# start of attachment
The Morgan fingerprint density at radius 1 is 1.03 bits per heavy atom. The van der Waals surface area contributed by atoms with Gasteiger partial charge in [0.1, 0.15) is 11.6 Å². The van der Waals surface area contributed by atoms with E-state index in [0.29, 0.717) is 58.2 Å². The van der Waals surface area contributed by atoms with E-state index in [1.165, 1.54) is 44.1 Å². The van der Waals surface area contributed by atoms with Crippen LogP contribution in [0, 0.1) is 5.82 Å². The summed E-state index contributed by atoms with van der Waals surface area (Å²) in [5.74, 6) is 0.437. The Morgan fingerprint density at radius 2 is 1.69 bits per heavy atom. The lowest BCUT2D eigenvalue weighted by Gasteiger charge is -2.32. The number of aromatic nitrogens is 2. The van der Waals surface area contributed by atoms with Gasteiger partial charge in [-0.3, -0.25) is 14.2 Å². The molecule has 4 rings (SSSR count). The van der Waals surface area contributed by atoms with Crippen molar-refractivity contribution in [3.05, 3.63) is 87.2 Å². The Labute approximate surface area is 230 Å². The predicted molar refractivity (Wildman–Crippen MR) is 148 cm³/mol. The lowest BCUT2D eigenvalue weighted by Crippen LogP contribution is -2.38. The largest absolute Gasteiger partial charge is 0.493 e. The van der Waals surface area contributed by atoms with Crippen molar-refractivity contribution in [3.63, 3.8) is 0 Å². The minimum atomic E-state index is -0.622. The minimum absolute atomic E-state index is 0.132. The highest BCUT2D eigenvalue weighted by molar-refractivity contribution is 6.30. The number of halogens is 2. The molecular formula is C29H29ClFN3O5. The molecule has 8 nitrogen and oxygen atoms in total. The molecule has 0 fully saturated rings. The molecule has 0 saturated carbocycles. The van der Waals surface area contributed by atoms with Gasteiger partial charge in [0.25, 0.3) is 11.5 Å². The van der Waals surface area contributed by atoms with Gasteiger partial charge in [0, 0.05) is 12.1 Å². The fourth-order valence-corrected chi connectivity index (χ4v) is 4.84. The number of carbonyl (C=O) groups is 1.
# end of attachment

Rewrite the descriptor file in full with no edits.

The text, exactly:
The Morgan fingerprint density at radius 1 is 1.03 bits per heavy atom. The van der Waals surface area contributed by atoms with Gasteiger partial charge in [0.1, 0.15) is 11.6 Å². The van der Waals surface area contributed by atoms with E-state index in [0.29, 0.717) is 58.2 Å². The van der Waals surface area contributed by atoms with E-state index in [1.165, 1.54) is 44.1 Å². The van der Waals surface area contributed by atoms with Crippen LogP contribution in [0, 0.1) is 5.82 Å². The summed E-state index contributed by atoms with van der Waals surface area (Å²) in [5.74, 6) is 0.437. The Morgan fingerprint density at radius 2 is 1.69 bits per heavy atom. The lowest BCUT2D eigenvalue weighted by Gasteiger charge is -2.32. The number of aromatic nitrogens is 2. The van der Waals surface area contributed by atoms with Gasteiger partial charge in [-0.3, -0.25) is 14.2 Å². The molecule has 4 rings (SSSR count). The van der Waals surface area contributed by atoms with Crippen molar-refractivity contribution in [3.05, 3.63) is 87.2 Å². The Labute approximate surface area is 230 Å². The predicted molar refractivity (Wildman–Crippen MR) is 148 cm³/mol. The lowest BCUT2D eigenvalue weighted by Crippen LogP contribution is -2.38. The largest absolute Gasteiger partial charge is 0.493 e. The van der Waals surface area contributed by atoms with Crippen molar-refractivity contribution in [3.63, 3.8) is 0 Å². The minimum atomic E-state index is -0.622. The minimum absolute atomic E-state index is 0.132. The highest BCUT2D eigenvalue weighted by molar-refractivity contribution is 6.30. The number of halogens is 2. The molecular formula is C29H29ClFN3O5. The molecule has 8 nitrogen and oxygen atoms in total. The molecule has 0 fully saturated rings. The molecule has 0 saturated carbocycles. The van der Waals surface area contributed by atoms with Gasteiger partial charge in [0.25, 0.3) is 11.5 Å². The van der Waals surface area contributed by atoms with Gasteiger partial charge in [0, 0.05) is 12.1 Å². The fourth-order valence-corrected chi connectivity index (χ4v) is 4.84. The number of carbonyl (C=O) groups is 1.